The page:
Opinion

Commentary: Thain's the latest poster boy for wretched excess

The most curious thing was the commode on legs. I've never heard of that, and I'd like to see it. Particularly since the securities firm Merrill Lynch & Co. paid a reported $35,000 for it, related to the redecoration of the office suite of John Thain, who apparently was some kind of golden boy in the financial industry before he was bounced by Bank of America CEO Ken Lewis.

Bank of America bought Merrill Lynch a few weeks ago. Thain headed Merrill's global banking and and wealth-management operations. Now he doesn't.

He'd previously run Goldman Sachs and the New York Stock Exchange and was regarded by some as a Wall Street "Mr. Fix-it."

Lewis apparently decided Thain had to go for a number of reasons, among them the fact that, as the Wall Street Journal reported, Merrill had a $15.31 billion fourth-quarter net loss and that Lewis has been getting some heat because his company's stock has taken a dive since the acquisition.

The Journal also has reported that Thain had arranged for other top guns at Merrill to get big bonuses before the end of the year. Thain's response to that in a follow-up story was to say that "if you don't pay your best people, you will destroy your franchise." Hmmm ... and yet, it appears the franchise has been hurting pretty badly.

Beam him down, Scotty.

Down here on Earth, Mr. and Mrs. America have been to varying degrees pushing chairs in front of the door as the wolves have been scratching on it, watching savings investments dwindle, 401(k)s go in the ... well, not in anything on legs, but you get the picture. What is it with these Wall Street guys? Are they, in the gleaming towers in New York, simply so far removed from the rest of us that they really, truly haven't got a clue?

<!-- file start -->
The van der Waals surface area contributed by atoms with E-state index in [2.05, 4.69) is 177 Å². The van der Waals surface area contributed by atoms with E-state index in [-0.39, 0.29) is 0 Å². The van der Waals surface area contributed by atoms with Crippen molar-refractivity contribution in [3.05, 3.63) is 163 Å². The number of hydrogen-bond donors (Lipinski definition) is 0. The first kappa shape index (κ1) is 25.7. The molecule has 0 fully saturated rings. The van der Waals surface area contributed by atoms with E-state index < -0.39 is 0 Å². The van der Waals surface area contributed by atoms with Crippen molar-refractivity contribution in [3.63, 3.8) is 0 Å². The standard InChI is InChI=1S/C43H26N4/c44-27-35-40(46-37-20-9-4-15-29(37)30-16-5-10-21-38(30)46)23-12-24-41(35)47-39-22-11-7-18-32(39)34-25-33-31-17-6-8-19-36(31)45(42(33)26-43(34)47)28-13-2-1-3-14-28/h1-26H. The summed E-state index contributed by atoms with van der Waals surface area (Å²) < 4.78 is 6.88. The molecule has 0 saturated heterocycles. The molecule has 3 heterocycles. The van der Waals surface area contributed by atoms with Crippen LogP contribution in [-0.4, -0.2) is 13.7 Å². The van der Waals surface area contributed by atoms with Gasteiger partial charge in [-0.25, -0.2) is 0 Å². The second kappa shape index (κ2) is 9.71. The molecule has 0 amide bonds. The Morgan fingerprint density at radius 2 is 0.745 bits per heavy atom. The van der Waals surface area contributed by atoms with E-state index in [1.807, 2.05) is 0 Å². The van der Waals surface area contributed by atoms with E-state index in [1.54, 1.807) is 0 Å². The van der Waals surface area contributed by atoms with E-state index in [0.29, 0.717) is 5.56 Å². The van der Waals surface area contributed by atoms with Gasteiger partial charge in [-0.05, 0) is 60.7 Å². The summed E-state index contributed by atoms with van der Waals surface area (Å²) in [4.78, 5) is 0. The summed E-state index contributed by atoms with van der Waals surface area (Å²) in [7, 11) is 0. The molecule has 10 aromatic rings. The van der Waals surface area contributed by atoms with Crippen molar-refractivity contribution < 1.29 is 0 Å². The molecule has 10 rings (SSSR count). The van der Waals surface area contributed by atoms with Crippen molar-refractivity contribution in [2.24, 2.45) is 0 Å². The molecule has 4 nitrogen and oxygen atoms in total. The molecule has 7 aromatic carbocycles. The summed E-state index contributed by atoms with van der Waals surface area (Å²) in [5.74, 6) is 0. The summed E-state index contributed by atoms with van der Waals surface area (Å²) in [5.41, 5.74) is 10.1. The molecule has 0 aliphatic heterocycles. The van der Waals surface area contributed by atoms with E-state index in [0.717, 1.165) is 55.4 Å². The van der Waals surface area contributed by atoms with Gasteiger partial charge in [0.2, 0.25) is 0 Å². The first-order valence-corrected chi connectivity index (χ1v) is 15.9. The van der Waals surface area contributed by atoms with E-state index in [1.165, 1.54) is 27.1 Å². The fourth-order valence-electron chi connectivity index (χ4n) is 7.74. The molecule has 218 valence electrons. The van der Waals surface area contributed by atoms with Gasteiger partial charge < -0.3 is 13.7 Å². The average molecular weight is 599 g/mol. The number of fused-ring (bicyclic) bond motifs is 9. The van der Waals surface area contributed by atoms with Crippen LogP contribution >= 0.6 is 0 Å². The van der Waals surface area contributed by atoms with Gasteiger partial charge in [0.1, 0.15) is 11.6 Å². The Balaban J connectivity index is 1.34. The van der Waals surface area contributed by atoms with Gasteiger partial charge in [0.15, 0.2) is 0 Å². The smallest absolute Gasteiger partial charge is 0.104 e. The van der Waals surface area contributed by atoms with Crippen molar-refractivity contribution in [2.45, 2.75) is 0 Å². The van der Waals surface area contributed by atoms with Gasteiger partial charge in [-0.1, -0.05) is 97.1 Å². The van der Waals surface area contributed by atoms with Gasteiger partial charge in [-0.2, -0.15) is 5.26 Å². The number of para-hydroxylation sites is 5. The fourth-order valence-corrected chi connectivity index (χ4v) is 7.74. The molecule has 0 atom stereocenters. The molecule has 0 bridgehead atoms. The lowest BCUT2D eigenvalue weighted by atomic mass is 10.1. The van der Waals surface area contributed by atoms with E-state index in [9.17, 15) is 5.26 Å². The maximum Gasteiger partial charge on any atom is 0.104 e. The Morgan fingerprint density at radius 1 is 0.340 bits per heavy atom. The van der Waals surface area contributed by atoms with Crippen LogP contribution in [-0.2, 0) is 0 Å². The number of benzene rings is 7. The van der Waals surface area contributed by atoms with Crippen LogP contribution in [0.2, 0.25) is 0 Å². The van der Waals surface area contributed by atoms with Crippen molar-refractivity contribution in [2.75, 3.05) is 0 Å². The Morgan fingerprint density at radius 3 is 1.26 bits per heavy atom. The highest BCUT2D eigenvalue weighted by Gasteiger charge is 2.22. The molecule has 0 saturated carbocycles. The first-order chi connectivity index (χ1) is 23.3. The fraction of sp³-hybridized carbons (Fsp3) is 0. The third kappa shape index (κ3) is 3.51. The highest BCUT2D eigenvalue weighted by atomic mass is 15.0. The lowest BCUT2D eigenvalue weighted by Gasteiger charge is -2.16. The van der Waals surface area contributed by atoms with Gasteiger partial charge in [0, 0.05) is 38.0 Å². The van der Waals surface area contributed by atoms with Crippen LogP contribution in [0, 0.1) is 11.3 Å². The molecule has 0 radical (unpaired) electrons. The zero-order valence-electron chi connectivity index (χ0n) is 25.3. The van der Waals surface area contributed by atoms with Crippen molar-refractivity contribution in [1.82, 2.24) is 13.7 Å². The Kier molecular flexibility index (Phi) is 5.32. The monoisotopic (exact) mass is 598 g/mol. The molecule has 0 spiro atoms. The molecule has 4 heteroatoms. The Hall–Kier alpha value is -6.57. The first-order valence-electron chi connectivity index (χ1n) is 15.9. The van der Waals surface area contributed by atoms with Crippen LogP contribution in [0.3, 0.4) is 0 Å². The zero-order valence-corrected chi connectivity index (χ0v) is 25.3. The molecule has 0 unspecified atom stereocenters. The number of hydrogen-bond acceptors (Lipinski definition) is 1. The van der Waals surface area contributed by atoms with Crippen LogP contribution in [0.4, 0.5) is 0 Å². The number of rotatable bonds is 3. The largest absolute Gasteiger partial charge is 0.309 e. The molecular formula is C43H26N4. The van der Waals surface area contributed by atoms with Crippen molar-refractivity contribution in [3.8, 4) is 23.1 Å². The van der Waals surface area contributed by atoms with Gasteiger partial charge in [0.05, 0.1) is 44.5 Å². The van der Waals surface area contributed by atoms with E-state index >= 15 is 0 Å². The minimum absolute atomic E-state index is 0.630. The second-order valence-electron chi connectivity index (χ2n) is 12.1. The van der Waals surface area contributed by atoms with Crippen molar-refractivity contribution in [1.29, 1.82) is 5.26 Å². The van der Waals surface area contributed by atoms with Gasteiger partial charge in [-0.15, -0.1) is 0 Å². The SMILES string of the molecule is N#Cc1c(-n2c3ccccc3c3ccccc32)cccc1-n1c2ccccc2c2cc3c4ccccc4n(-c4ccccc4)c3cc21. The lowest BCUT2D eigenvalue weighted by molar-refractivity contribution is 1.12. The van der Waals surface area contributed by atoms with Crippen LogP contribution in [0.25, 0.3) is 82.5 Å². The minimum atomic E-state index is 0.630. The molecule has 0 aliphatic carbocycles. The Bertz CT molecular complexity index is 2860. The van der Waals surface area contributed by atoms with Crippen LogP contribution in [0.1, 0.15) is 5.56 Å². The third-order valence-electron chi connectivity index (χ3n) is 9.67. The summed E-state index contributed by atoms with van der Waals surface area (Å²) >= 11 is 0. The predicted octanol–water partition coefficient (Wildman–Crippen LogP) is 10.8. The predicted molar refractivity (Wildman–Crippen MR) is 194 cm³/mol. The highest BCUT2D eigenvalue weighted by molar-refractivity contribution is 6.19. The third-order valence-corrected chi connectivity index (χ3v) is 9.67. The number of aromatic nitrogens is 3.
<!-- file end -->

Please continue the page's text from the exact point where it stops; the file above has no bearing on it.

The lunches at "21" must have gone something like:

"Had a bunch of mortgages go bad. I'll have the small filet and the Chateau Effete."

"Well, you're still a genius. We had some investments go belly up, too."

"That's OK, you're also a genius."

"Yes, it sounds immodest, but you're right."

"So, going to Vail for the holidays?"

"Yeah, the last quarter ain't looking good, but the powder is thick this time of year."

"I'll see you there."

Thain's the latest Wall Streeter to become the poster boy of wretched excess. One problem is that while those who are Earth-bound might not identify with the catastrophic losses in institutions and the billion-dollar numbers, they can picture some of the so-called highlights of a $1.2 million-plus redecoration job on Thain's office suite, some details of which were reported by CNBC and The Daily Beast blog. They included $800,000 for some decorator to the rich and famous, an $87,000 area rug, a 19th century credenza for $68,000, a $15,000 sofa and that commode on legs.

In the aftermath of these disclosures, one news outlet reported Thain has said he'll reimburse the company, quoting him as saying, "it's clear to me in today's world that it was a mistake." He also has apologized.

In the interest of full disclosure, and in response to a query as to whether my own office digs might subject me to accusations of hypocrisy, let me enumerate the redecorating expenses herein. There was $59 for my desk chair, which I bought myself at one of those office stores. I do have a luxurious couch, which was moved out of the women's lounge when a new couch was moved in about 15 years ago.

The commodes in the facilities down the hall have no legs. There are no area rugs hereabouts. No curtains, just some lopsided blinds. There is not a credenza in sight, from the 19th century or any other. (There was a grilled cheese sandwich behind the desk for a while that might have dated to the mid 20th century, however.) All wastebaskets are company-issued.

But, listen, should Thain move on to another titan-type job in high finance, he shouldn't have to give up all the perks. A man gets used to some comforts, you know.

So I'm prepared to ease the transition by offering a good deal on an antique commode-genre item my great-uncle had on his farm in the foothills. There is a nice crescent moon carved into the door. It's very quaint, and I dare say it would be the only such antique in a Wall Street office suite. It's offered for $32,500. That's with legs -- and a roof.

Deputy editorial page editor Jim Jenkins can be reached at 829-4513 or at jjenkins@newsobserver.com.

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